These findings led the authors to advocate for more emphasis on the importance of preconception care and birth defect prevention as “shared mechanisms for improving birth outcomes.”

Weekend Heart Attacks

             In a study published in the March 15, 2007 edition of the New England Journal of Medicine, researchers at Robert Wood Johnson Medical School determined that heart attack patients have a slightly higher risk of death if they go to the hospital on the weekend.  The study determined that on weekends, many patients are more likely to miss or wait longer for crucial treatments.  The lead researcher also determined that weekend patients were at least one-third less likely to get angioplasty or bypass surgery promptly, compared with weekdays. 



Number of Women in U.S. Dying in Childbirth Has Increased

            According to statistics released in August 2007 by the National Center for Health Statistics, the number of women in the United States who die in childbirth has risen.  The U.S. maternal mortality rate rose to 13 deaths per 100,000 live births in 2004.  in comparison, the rate was 12 per 100,000 live births in 2003.  Experts have indicated that increases in maternal obesity as well as the increased number of Caesarean sections may be partly to blame.  Another significant factor, however, is a change in death certificate questions in California, Montana and Idaho.  This may have resulted in more deaths being linked to childbirth, according to a health scientist with the National Center for Health Statistics.  It should be noted that, even with these findings, a woman’s death from childbirth remains fairly rare in the U.S. 

No OTC Cold Medicines for Children Under Age 2

            The Food and Drug Administration (FDA) has issued a public health advisory that cited serious adverse effects linked to children (age 2 and under) who have received too large of a dose of over-the-counter medications for coughs and colds.  Parents should carefully follow directions for use that come with a medication.  Other recommendations in the advisory include:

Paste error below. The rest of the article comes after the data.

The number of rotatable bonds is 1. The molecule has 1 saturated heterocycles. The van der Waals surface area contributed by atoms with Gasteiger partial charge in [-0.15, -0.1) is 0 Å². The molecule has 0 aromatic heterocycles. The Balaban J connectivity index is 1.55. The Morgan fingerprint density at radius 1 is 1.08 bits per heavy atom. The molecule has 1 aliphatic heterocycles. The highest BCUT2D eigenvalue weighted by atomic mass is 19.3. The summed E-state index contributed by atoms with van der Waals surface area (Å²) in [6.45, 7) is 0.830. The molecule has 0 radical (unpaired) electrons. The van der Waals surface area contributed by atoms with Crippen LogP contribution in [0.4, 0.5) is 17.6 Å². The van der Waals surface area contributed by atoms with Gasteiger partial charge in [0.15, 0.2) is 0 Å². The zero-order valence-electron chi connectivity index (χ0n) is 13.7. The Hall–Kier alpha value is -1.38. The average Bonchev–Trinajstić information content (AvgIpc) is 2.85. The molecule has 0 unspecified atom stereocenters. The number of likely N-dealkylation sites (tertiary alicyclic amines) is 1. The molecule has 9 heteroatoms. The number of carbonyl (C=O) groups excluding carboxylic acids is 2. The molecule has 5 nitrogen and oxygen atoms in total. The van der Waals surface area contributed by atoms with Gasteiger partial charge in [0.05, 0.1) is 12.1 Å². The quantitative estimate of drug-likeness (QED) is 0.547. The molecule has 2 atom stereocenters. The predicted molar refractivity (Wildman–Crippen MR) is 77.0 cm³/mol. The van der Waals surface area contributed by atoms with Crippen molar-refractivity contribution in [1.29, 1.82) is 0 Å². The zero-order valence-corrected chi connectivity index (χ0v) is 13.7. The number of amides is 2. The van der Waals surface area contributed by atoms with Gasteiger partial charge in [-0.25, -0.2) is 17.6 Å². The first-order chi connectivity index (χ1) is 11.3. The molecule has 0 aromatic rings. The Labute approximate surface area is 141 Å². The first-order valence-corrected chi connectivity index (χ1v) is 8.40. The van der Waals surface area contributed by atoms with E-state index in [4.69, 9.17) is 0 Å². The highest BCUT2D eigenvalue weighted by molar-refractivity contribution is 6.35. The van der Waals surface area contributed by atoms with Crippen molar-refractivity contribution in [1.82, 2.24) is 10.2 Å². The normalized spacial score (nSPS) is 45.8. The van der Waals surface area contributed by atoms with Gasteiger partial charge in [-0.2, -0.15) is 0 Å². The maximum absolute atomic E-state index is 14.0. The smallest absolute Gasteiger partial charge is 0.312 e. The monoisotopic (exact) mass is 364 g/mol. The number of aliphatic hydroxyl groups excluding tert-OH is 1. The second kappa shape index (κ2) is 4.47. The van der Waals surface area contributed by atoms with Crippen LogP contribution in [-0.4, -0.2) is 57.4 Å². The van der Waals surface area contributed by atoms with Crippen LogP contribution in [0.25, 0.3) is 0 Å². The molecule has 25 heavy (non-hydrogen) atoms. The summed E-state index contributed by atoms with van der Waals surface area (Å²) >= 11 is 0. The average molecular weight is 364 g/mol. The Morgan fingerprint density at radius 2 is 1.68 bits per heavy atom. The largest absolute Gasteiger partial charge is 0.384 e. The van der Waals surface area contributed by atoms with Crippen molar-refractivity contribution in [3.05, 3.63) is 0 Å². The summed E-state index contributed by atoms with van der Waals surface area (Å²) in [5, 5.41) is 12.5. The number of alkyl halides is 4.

¨      Do not use cough and cold products in children under 2 unless given specific directions to do so by a health care provider.

¨      Use only products marked for use in babies, infants or children (may be called “pediatric” use).  Do not use medicine made for adults.

¨      If you are unsure about what strength of cough and cold medicine to use, ask a health care provider.

¨      If other medicines, whether over-the-counter or prescription, are being given to a child, the child’s health care provider should review and approve their combined use.

¨      Read all of the information in the “Drug Facts” box on the package label to know the active ingredients and the warnings.

¨      For liquid products, parents should use the measuring device that is packaged with each medicine formulation and is marked to deliver the recommended dose.  A kitchen teaspoon or tablespoon is not an appropriate measuring device!


A New Word for the Dictionary -- McBranding

            A study done by Stanford University researchers concluded that the studied preschoolers preferred the taste of burgers and fries when they came in McDonald’s wrappers over the same food in plain wrapping, suggesting fast-food marketing reaches the very young.  The results were the same even when the children were offered products such as baby carrots or milk.